The fifth edition of the Diagnostic and Statistical Manual of Mental disorders-5 (DSM-5) characterizes body dysmorphic disorder as a distressing preoccupation or a markedly excessive concern with one or more perceived or slight defects in physical appearance, associated with significant distress and functional impairment. The criteria also specify that at some point during the illness, individuals perform repetitive and compulsive behaviors in response to their appearance concerns. These irresistible and distressful compulsions can be behavioral (e.g., mirror checking, excessive grooming, camouflaging, skin picking, reassurance seeking) or mental acts (e.g., comparing the disliked appearance features to those of other people). A majority of patients exhibit excessive self-consciousness, often with ideas or delusions of reference, which are irrational beliefs that random incidents in the world relate directly to them. For instance, thinking that others are taking special notice of, talking about, judging, or mocking them because of the perceived defect or flaw.[39] As in anorexia and bulimia nervosa, body image disturbances precede the disease.[23] It is important to note that, if an eating disorder explains all patient’s appearance concerns, an eating disorder is a more appropriate diagnosis than BDD.[29]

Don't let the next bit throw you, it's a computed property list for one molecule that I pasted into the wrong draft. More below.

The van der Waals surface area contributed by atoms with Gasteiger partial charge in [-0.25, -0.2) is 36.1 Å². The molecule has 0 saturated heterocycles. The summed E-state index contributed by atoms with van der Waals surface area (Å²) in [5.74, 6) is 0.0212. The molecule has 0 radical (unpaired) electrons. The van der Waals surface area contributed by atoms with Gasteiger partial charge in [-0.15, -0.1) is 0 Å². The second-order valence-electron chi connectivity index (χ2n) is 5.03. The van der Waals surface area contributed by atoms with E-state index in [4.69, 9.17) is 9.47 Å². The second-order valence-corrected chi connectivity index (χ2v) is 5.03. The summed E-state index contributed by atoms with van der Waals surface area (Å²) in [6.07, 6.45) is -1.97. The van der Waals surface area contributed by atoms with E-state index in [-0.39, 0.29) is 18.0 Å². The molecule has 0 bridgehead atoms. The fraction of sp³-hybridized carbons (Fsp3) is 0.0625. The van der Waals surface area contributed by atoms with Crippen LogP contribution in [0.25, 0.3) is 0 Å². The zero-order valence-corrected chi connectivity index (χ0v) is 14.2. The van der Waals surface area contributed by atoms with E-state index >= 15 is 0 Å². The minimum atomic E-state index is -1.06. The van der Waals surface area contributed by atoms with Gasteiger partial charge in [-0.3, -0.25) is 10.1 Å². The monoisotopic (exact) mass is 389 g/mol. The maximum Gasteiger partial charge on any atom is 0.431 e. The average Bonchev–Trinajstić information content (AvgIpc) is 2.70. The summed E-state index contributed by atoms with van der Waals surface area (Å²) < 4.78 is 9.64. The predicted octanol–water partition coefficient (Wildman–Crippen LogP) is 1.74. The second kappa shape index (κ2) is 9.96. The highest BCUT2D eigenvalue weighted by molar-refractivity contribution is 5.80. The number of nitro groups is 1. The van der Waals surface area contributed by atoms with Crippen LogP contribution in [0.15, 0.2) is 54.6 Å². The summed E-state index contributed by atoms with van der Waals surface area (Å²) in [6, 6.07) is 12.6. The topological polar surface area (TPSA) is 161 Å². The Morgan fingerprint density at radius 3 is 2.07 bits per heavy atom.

BDD is associated with significant psychosocial impairment and high rates of depression, suicidality, and hospitalization. Estimates of the prevalence of BDD in the general population are between 0.7% and 3.2%. BDD is frequently found in clinical settings, with prevalence of 13% to 16% in psychiatric inpatients, 4.8% in adolescent inpatients, 9% to 12% in dermatology settings, 8% to 37% in individuals with OCD, 3% to 53% in cosmetic surgery settings, 11% to 13% in social phobia, and 14% to 42% in atypical major depressive disorder.[40]

  • Muscle dysmorphia (MD)